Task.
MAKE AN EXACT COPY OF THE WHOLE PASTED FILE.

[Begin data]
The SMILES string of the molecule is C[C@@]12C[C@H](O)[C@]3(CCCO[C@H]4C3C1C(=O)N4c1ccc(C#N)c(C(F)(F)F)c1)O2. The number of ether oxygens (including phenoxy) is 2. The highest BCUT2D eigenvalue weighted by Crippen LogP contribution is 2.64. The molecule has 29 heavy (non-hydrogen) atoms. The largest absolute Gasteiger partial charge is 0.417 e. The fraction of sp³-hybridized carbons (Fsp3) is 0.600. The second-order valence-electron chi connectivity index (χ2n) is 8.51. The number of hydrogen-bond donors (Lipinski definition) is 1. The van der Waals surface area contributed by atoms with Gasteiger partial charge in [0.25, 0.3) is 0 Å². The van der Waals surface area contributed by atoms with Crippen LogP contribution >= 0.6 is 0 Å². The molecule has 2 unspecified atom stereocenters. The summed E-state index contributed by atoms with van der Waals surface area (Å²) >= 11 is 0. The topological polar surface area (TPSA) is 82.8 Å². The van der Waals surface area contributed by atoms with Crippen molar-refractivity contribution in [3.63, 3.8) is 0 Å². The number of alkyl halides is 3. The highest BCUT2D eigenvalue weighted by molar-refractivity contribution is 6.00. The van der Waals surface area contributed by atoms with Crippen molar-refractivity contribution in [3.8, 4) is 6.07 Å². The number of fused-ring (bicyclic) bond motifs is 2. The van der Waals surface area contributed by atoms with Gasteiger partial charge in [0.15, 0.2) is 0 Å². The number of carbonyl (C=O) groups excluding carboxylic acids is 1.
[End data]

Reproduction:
The SMILES string of the molecule is C[C@@]12C[C@H](O)[C@]3(CCCO[C@H]4C3C1C(=O)N4c1ccc(C#N)c(C(F)(F)F)c1)O2. The number of ether oxygens (including phenoxy) is 2. The highest BCUT2D eigenvalue weighted by Crippen LogP contribution is 2.64. The molecule has 29 heavy (non-hydrogen) atoms. The largest absolute Gasteiger partial charge is 0.417 e. The fraction of sp³-hybridized carbons (Fsp3) is 0.600. The second-order valence-electron chi connectivity index (χ2n) is 8.51. The number of hydrogen-bond donors (Lipinski definition) is 1. The van der Waals surface area contributed by atoms with Gasteiger partial charge in [0.25, 0.3) is 0 Å². The van der Waals surface area contributed by atoms with Crippen LogP contribution >= 0.6 is 0 Å². The molecule has 2 unspecified atom stereocenters. The summed E-state index contributed by atoms with van der Waals surface area (Å²) >= 11 is 0. The topological polar surface area (TPSA) is 82.8 Å². The van der Waals surface area contributed by atoms with Crippen molar-refractivity contribution in [3.63, 3.8) is 0 Å². The number of alkyl halides is 3. The highest BCUT2D eigenvalue weighted by molar-refractivity contribution is 6.00. The van der Waals surface area contributed by atoms with Crippen molar-refractivity contribution in [3.8, 4) is 6.07 Å². The number of fused-ring (bicyclic) bond motifs is 2. The van der Waals surface area contributed by atoms with Gasteiger partial charge in [0.15, 0.2) is 0 Å². The number of carbonyl (C=O) groups excluding carboxylic acids is 1.